‘For What It’s Worth,’ Mavis Staples lights up the Egyptian Theatre


Sean Reed

Mavis Staples singing with power during her set on Friday night. (Sean Reed | Northern Star)

By Eli Tecktiel, Lifestyle Writer

Mavis Staples played to a packed audience at the Egyptian Theatre on Friday night, marking her first-ever performance in DeKalb.

The NIU Concert Choir and the NIU Black Choir opened for Staples, performing a brief set together. Their lively performance fit quite well on a bill with Staples, giving her the perfect introduction.

One of the Egyptian Theatre’s best qualities is the intimacy of the venue. At a venue like the Chicago Theater, the performers often feel distant and it can be difficult to see for anyone who isn’t seated in the very front rows. While the Egyptian’s interior has a comparable level of classic, art-deco sophistication, one feels a much deeper connection to the performances due to its smaller size, which made the perfect environment for someone like Staples to perform. 

Staples began the set with a cover of Buffalo Springfield’s “For What It’s Worth,” which she first recorded with The Staples Singers in 1967. Her backing band, especially guitarist and bandleader Rick Holmstrom, did an excellent job providing music that felt authentic to Staples’ style. The way the band played many of these songs sounded like they could have been the original recordings from the 1960s and ‘70s.

Given Staples’ history of choosing unique covers to perform, it was exciting to watch the show with no idea what song she might cover next. One particular crowd-pleaser was a cover of Funkadelic’s hit, “Can You Get to That.” The joy and excitement in the audience was palpable from the second that Holmstrom began to play the song’s iconic opening riff. Even more unexpected was a cover of “Slippery People” by Talking Heads, which frontman David Byrne covered with Staples at the Apollo Theater in 2019.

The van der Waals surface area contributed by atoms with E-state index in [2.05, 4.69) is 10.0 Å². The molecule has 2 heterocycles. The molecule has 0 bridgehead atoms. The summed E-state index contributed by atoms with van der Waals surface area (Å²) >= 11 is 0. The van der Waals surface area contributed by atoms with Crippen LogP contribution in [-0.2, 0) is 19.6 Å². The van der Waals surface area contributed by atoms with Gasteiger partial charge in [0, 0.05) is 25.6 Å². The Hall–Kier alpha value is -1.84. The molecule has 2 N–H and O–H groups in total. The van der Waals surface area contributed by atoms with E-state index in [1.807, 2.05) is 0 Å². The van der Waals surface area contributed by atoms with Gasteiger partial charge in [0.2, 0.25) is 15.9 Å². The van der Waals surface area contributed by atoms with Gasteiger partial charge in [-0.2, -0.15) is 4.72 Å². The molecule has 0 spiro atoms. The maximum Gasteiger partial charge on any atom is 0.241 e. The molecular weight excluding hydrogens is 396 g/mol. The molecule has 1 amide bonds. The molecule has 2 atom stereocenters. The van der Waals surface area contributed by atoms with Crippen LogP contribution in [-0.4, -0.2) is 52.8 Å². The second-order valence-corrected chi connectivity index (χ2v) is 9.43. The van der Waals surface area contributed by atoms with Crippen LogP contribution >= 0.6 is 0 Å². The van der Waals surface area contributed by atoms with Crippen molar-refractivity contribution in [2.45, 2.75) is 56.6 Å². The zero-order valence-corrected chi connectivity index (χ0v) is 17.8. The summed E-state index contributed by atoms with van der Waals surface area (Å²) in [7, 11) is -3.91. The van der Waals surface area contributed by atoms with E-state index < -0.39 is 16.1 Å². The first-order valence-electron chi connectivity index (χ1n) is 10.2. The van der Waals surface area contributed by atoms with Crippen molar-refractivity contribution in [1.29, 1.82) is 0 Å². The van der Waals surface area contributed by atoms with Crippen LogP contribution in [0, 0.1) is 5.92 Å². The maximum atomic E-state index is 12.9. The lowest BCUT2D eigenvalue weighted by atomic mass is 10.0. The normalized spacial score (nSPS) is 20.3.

At 83, it was clear that Staples’ age is beginning to catch up to her in performances. She frequently took breaks to sit in front of the drum set and rest during and in between songs. However, this was not at all a detractor. Any age-related frailty that Staples exhibited only worked to make her performance stronger and more emotional. She may not be running and dancing around the stage, but the sheer power of her voice shone through the entire set. She seemed fatigued at times, but there was never a single moment where her infectious energy faded. 

At the moments where Staples needed to take a brief pause, bandleader Holmstrom seamlessly filled in and led the band, making her breaks barely noticeable. The dynamic give-and-take between Staples and Holmstrom made the show all the more enjoyable.

Musicians of Staples’ generation often face criticism for performing into their 70s and 80s. People prefer to remember their favorite artists at their peak instead of their later years. With Staples, however, this was not the case. It’s quite rare to see an audience as involved and as engaged as the audience at the Egyptian was on Friday. When she played the final song of her set, The Staples Singers’ “I’ll Take You There,” nearly everyone in the audience was standing up, dancing, and singing along. Staples’ commanding stage presence has the ability to make even a reserved person like myself stand up and embrace the music. 

In a small town like DeKalb, it feels much more impactful and meaningful when a legend like Mavis Staples comes to visit us than it would in a large city like Chicago or New York City. There’s no better way to spend an evening than hearing a performance by such a pivotal figure in music history.